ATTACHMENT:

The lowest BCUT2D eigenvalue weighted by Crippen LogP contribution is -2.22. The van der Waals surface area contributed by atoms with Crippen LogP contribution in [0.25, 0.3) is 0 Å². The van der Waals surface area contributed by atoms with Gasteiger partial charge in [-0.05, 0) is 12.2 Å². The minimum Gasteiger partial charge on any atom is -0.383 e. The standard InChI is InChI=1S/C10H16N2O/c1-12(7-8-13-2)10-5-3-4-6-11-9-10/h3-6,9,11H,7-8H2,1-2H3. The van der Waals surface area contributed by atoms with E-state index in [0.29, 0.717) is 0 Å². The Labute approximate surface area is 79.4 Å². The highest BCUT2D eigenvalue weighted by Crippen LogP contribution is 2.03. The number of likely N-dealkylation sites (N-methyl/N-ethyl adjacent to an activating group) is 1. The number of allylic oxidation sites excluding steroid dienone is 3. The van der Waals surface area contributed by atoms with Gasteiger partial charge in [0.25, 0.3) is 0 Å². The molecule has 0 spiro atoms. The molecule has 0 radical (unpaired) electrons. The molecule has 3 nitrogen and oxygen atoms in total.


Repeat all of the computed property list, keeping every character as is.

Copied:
The lowest BCUT2D eigenvalue weighted by Crippen LogP contribution is -2.22. The van der Waals surface area contributed by atoms with Crippen LogP contribution in [0.25, 0.3) is 0 Å². The van der Waals surface area contributed by atoms with Gasteiger partial charge in [-0.05, 0) is 12.2 Å². The minimum Gasteiger partial charge on any atom is -0.383 e. The standard InChI is InChI=1S/C10H16N2O/c1-12(7-8-13-2)10-5-3-4-6-11-9-10/h3-6,9,11H,7-8H2,1-2H3. The van der Waals surface area contributed by atoms with E-state index in [0.29, 0.717) is 0 Å². The Labute approximate surface area is 79.4 Å². The highest BCUT2D eigenvalue weighted by Crippen LogP contribution is 2.03. The number of likely N-dealkylation sites (N-methyl/N-ethyl adjacent to an activating group) is 1. The number of allylic oxidation sites excluding steroid dienone is 3. The van der Waals surface area contributed by atoms with Gasteiger partial charge in [0.25, 0.3) is 0 Å². The molecule has 0 spiro atoms. The molecule has 0 radical (unpaired) electrons. The molecule has 3 nitrogen and oxygen atoms in total.